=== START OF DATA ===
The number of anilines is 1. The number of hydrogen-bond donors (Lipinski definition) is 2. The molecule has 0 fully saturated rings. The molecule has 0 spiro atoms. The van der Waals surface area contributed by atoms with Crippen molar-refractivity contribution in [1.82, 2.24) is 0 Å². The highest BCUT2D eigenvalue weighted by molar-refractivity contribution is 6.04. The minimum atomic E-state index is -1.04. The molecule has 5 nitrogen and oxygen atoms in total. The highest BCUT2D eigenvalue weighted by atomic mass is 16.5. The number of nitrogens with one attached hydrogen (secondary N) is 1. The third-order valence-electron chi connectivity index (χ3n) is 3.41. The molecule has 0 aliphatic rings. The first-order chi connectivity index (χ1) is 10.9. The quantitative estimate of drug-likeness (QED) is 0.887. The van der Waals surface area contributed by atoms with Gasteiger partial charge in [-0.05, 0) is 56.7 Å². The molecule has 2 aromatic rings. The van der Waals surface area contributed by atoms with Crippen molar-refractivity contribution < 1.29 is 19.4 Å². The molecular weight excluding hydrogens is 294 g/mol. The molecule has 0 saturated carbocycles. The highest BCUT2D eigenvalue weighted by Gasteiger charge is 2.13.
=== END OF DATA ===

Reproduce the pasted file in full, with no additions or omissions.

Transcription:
The number of anilines is 1. The number of hydrogen-bond donors (Lipinski definition) is 2. The molecule has 0 fully saturated rings. The molecule has 0 spiro atoms. The van der Waals surface area contributed by atoms with Crippen molar-refractivity contribution in [1.82, 2.24) is 0 Å². The highest BCUT2D eigenvalue weighted by molar-refractivity contribution is 6.04. The minimum atomic E-state index is -1.04. The molecule has 5 nitrogen and oxygen atoms in total. The highest BCUT2D eigenvalue weighted by atomic mass is 16.5. The number of nitrogens with one attached hydrogen (secondary N) is 1. The third-order valence-electron chi connectivity index (χ3n) is 3.41. The molecule has 0 aliphatic rings. The first-order chi connectivity index (χ1) is 10.9. The quantitative estimate of drug-likeness (QED) is 0.887. The van der Waals surface area contributed by atoms with Gasteiger partial charge in [-0.05, 0) is 56.7 Å². The molecule has 2 aromatic rings. The van der Waals surface area contributed by atoms with Crippen molar-refractivity contribution < 1.29 is 19.4 Å². The molecular weight excluding hydrogens is 294 g/mol. The molecule has 0 saturated carbocycles. The highest BCUT2D eigenvalue weighted by Gasteiger charge is 2.13.